The Fifth Element is – Fun!
In the year 2214, an ancient prophecy is fulfilled when a dark, devouring planet appears on the edge of the galaxy. It is composed of pure evil and it intends to destroy the Earth, then the rest of the universe. The only thing that can stop it is a legendary secret weapon shared with humankind by an ancient benevolent alien race – a weapon formed when stones containing the energy of the four known natural elements are aligned with an unknown fifth element. The aliens, in alliance with a secret sect of human priests, plans to bring the stones and the fifth element back to Earth – but when the precious cargo is lost en route in a pirate attack, all seems lost.
Bruce Willis stars as a weary ex-warrior turned New York cab driver who is destined to become embroiled in this interplanetary dilemma – twice! The first time when the title character, sent to Earth in the genetically enhanced form of Milla Jovovich, escapes from a government lab and crashes through the roof of his cab – and secondly when top military man Brion James decides he’s the only man he can send to recover the stones and save the universe.
Such is the pulpy stew brought to vivid life on the screen by director Luc Besson (La Femme Nikita). Though the plot is extremely clever and well presented, it’s a bit much to digest before the real action gets started, and easy to lose track of in the midst of the chase scenes, gun fights, and all manner of other dazzling pyrotechnics that follow. Often getting lost between the complex plot and the roaring circus that surrounds it is any sense of suspense or urgency, as well as an engaging love story.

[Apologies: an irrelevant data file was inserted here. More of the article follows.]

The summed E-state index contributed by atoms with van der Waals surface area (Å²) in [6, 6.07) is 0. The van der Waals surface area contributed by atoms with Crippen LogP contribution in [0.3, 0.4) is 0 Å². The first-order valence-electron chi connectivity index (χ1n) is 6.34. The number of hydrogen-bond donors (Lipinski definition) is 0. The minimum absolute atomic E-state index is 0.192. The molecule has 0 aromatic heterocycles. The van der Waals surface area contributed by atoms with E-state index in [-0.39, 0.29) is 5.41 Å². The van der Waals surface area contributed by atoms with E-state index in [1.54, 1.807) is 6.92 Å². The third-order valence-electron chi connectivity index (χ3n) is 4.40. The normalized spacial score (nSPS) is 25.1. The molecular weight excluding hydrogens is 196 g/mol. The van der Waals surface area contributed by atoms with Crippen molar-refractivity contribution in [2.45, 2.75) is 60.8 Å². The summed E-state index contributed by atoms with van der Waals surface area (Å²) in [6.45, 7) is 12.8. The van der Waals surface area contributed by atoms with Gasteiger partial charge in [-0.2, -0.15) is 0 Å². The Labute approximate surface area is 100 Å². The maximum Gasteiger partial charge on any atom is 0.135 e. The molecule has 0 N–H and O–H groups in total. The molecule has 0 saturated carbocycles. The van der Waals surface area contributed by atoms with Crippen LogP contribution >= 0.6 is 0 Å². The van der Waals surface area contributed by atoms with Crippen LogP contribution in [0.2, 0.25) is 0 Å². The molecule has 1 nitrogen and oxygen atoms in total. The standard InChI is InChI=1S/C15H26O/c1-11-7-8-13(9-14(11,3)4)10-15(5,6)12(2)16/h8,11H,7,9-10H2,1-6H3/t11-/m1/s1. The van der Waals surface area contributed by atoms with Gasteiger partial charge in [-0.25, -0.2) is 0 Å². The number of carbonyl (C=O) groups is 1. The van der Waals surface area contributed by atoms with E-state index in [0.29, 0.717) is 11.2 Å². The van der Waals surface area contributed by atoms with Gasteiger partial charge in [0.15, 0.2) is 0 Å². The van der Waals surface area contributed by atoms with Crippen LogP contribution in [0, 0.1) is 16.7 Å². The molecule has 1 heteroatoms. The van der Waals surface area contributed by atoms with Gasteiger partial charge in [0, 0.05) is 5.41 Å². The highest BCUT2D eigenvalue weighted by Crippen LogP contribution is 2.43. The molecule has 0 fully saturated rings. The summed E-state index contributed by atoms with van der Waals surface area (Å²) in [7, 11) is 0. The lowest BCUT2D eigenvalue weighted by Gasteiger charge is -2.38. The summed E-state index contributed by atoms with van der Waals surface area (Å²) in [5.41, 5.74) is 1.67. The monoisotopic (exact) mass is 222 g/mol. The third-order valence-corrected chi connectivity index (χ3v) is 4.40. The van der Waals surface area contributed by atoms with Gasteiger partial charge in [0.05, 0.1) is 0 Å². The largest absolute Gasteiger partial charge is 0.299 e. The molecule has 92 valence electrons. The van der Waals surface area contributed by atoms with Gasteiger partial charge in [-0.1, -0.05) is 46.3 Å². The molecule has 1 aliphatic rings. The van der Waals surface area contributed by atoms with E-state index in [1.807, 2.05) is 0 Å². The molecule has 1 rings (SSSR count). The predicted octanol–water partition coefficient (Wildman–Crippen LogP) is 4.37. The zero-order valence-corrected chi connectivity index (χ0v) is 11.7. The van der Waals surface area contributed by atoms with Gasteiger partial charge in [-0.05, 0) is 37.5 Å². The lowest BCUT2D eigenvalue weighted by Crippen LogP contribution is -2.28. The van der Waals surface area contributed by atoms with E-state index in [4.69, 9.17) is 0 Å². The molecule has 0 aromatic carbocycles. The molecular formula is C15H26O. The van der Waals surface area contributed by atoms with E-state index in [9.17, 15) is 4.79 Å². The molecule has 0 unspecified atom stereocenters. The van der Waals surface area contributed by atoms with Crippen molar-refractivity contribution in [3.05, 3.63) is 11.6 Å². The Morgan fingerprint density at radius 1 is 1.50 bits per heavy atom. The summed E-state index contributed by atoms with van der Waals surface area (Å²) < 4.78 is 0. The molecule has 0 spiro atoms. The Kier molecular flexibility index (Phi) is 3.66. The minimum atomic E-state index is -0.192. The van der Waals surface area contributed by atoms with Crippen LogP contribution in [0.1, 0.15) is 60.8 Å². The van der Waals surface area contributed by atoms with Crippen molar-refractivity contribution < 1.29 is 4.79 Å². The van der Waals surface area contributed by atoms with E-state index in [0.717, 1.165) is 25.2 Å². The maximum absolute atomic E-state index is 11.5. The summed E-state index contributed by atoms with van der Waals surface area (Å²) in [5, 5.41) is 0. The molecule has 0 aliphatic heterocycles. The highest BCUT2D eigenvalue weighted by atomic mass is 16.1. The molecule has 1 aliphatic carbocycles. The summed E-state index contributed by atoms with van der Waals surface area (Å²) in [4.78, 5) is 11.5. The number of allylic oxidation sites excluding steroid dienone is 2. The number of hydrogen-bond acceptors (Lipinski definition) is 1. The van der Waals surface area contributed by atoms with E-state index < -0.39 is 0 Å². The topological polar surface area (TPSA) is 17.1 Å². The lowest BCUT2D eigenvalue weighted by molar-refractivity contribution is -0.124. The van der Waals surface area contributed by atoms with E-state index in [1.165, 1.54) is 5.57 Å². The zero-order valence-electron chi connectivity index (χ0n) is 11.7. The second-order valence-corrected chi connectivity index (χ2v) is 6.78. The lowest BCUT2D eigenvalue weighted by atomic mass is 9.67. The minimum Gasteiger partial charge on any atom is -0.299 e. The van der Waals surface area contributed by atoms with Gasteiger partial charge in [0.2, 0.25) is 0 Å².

Though it comes dangerously close to turning into a giant mess by losing its center, The Fifth Element is held together just enough by the combined charisma of its two leads to succeed on its main strength: good old fashioned entertainment value! Every frame of every scene is choked with amusing, amazing details, while the story pushes forward relentlessly. One minute you’re gaping in awe at the incredible NYC cityscape, the next you’re gaping in awe at Gary Oldman’s incredibly eccentric acting. Gunplay, archeology, space cruise ships, campy DJs, explosions, opera, kung fu, cheesecake – don’t blink, or you’ll might miss something funny, beautiful, or just plain odd happening up on the screen. Though it’s easy to write off as just so much Hollywood excess, Besson is really just having a grand time trying to give audiences their money’s worth. I may be a cynical bastard, but I can’t kick a film that showed me such a good time.